This season Thom Browne whisked us into his eccentric imagination with a breathtaking display of fantastical epic proportions
The secret garden: Tim Burton edition
It was a forty-minute wait at the Thom Browne show, yet not a soul complained. How could they, when upon entry they were whisked into the imagination of New York’s reigning eccentric, greeted by a breathtaking display of epic proportions? Inside, a garden full of human sculptures depicted five springtime tableaus: sailing, shuttlecock, butterfly catching, gardening, and sunbathing, featuring models with marble-painted faces and jewel-encrusted seersucker suits. And that was before the show even started.
“On Mondays we wear men’s tailoring”
The audience was hushed by the appearance of a bowler-topped, green-seersuckered man on the runway, who pushed an old-fashioned lawnmower. Then, a mother’s voice filled the room: “I’m going to tell you a story,” she cooed, “a timeless story,” before going on to describe the six “inseparable” sisters to whom the garden belonged. “They didn’t agree on everything, but they did agree on what to wear from Monday to Friday.” (Eventually, it was revealed that on weekends they went nude.)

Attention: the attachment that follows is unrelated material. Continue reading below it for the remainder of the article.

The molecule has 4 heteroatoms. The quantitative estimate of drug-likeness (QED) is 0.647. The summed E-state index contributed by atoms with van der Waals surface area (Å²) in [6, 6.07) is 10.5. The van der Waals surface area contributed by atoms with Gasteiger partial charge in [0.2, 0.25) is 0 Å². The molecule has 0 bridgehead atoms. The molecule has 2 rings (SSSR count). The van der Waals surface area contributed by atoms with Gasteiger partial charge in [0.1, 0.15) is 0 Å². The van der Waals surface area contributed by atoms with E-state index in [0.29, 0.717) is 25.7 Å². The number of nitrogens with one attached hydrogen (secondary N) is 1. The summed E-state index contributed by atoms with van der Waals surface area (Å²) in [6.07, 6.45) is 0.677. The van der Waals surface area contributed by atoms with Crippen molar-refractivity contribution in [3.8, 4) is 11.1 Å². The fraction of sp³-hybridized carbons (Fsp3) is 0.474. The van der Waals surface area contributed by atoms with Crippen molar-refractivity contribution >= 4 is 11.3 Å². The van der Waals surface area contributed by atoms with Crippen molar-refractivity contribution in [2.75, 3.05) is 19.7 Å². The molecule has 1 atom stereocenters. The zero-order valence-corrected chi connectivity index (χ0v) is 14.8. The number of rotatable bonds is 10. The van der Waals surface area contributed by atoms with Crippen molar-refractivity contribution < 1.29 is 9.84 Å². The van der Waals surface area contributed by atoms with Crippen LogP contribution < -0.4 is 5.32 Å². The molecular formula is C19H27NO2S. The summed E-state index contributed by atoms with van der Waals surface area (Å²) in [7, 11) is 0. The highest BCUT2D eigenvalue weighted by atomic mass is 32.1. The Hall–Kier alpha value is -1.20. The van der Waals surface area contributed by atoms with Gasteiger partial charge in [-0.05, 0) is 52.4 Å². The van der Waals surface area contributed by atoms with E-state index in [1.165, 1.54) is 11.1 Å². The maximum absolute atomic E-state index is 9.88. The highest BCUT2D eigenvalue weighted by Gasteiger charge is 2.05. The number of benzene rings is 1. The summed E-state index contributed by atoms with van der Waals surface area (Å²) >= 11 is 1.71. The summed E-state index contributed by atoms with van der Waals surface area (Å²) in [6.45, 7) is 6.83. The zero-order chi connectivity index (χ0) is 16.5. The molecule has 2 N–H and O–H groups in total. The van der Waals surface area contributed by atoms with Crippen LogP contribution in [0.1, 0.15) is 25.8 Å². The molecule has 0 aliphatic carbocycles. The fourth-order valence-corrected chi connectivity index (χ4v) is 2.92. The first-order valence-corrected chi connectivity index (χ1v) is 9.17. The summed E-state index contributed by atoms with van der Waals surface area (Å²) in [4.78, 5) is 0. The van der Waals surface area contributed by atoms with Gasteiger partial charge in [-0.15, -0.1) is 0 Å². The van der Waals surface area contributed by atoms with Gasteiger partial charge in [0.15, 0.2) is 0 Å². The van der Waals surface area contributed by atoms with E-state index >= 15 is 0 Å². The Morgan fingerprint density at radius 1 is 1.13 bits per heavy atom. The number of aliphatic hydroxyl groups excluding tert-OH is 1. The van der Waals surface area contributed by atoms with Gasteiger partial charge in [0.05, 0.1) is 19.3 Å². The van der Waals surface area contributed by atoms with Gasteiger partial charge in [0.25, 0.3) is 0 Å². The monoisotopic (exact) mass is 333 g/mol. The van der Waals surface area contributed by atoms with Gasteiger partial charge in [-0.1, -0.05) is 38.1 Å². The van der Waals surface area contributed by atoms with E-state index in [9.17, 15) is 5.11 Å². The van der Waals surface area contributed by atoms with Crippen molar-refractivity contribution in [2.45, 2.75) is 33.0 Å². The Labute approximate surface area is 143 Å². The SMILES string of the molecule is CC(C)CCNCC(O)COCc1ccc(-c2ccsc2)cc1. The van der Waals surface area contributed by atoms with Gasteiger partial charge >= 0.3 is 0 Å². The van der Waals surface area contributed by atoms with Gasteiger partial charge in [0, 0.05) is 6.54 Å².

The sartorial whims of the fashionable sorority were described in elaborate detail in the whimsical story that ensued, with magnificently topped models illustrating the bedside narrator’s colorful, spring-loving characters. While each extravagant look deserved its own fairy tale, some common themes arose. The most prominent, of course, was the subversion of men’s tailoring – Thom Browne’s speciality – although in this bedtime story, a love of menswear was attributed to oldest sister Beatrice, who believed they should “set the tone for the rest of the week.”
For all the childlike charm, the twee exterior was penetrated by a disquieting Stepford sinisterness, as all the human sculptures remained frozen and unblinking in the spectacle’s center for one hour, while the models tried to see through opaque, blinding glasses, and balance precarious fascinators around the grass runway.
There was a meta element too, with all the headwear (by the designer’s loyal collaborator Stephen Jones, perhaps his single contemporary in the arena of eccentricity) depicting other items of clothing. Hats were shaped like handbags, like dresses. Our narrator wasn’t kidding, apparently: the lives of these six sisters were ruled by fashion.
Words: Seymour Glass.
Photography: Dan and Corina Lecca.